Science Magazine has named the work of a team at UCSB directed by Andrew Cleland and John Martinis as their scientific breakthrough of the year for 2010. Their achievement: the demonstration of a "quantum machine". I'm writing about this for two reasons. First, it is extremely cool stuff that has a nano+condensed matter focus. Second, this article and this one in the media have so many things wrong with them that I don't even know where to begin, and upon reading them I felt compelled to try to give a better explanation of this impressive work.
One of the main points of quantum mechanics is that systems tend to take in or emit energy in "quanta" (chunks of a certain size) rather than in any old amount. This quantization is the reason for the observation of spectral lines, and mathematically is rather analogous to the fact that a guitar string can ring at a discrete set of harmonics and not any arbitrary frequency. The idea that a quantum system at low energies can have a very small number of states each corresponding to a certain specific energy is familiar (in slightly different language) to every high school chemistry student who has seen s, p, and d orbitals and talked about the Bohr model of the atom. The quantization of energy shows up not just in the case of electronic transitions (that we've discussed so far), but also in mechanical motion. Vibrations in quantum mechanics are quantized - in quantum mechanics, a perfect ball-on-a-spring mechanical oscillator with some mechanical frequency can only emit or absorb energy in amounts of size hf, where h is Planck's constant. Furthermore, there is some lowest energy allowed state of the oscillator called the "ground state". Again, this is all old news, and such vibrational quantization is clear as a bell in many spectroscopy techniques (infrared absorption; Raman spectroscopy).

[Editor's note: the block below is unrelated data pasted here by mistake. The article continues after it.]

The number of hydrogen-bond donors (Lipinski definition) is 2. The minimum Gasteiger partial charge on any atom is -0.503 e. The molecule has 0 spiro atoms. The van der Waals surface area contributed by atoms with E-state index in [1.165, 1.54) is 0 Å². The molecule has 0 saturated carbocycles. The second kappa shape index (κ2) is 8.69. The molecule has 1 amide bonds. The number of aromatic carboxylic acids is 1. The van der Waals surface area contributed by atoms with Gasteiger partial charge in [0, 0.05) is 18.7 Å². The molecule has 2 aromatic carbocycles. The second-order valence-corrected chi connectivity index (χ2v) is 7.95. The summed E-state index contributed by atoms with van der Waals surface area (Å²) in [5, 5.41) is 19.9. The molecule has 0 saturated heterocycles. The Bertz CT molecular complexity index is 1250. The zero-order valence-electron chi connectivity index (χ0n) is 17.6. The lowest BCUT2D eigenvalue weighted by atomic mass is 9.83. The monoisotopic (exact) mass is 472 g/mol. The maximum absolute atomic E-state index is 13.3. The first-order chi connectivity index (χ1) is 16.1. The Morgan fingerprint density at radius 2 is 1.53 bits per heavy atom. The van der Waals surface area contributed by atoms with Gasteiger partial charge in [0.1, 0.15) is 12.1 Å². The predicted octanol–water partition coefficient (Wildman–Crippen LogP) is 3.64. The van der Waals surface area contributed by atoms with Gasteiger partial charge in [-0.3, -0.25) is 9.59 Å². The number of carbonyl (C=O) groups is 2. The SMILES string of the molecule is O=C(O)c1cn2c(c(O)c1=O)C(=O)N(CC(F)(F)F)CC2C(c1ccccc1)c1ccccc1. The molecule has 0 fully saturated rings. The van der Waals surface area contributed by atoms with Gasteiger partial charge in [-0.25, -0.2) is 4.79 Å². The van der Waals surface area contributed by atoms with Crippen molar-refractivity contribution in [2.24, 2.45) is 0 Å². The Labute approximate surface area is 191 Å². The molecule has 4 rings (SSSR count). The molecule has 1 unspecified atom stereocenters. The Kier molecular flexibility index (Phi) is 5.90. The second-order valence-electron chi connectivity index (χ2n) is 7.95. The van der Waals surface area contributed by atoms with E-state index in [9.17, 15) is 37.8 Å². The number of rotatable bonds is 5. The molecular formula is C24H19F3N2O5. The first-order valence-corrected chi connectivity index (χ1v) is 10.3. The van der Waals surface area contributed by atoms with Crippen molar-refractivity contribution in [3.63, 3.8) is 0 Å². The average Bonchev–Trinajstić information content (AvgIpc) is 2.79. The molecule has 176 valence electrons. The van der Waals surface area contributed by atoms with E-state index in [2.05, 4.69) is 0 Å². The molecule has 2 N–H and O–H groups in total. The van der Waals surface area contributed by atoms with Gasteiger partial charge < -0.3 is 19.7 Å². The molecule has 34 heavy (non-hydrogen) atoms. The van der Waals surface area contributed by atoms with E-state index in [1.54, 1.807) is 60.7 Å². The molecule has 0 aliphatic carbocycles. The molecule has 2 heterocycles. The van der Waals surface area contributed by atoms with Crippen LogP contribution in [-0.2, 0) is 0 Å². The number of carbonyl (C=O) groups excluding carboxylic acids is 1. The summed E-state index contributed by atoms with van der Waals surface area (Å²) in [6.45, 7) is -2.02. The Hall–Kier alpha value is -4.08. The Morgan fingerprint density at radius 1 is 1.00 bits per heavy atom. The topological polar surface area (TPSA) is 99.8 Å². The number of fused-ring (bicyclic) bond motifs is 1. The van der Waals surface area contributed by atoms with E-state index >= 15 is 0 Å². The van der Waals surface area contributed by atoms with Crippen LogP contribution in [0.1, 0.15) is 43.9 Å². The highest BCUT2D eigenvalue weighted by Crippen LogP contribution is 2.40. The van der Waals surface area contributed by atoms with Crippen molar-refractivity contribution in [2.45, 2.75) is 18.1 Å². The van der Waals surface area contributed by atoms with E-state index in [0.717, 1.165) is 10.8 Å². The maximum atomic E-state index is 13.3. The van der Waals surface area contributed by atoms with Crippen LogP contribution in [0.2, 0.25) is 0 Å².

The first remarkable thing done by the UCSB team is to manufacture a mechanical resonator containing millions of atoms, and to put that whole object into its quantum ground state (by cooling it so that the thermal energy scale is much smaller than hf for that resonator). In fact, that's the comparatively easy part. The second (and really) remarkable thing that the UCSB team did was to confirm experimentally that the resonator really was in its ground state, and to deliberately add and take away single quanta of energy from the resonator. This is very challenging to do, because quantum states can be quite delicate - it's very easy to have your measurement setup mess with the quantum system you're trying to study!
What is the point? Well, on the basic science side, it's of fundamental interest to understand just how complicated many particle systems behave when they are placed in highly quantum situations. That's where much of the "spookiness" of quantum physics lurks. On the practical side, the tools developed to do these kinds of experiments are one way that people like Martinis hope to build quantum computers. I strongly encourage you to watch the video on the Science webpage (should be free access w/ registration); it's a thorough discussion of this impressive achievement.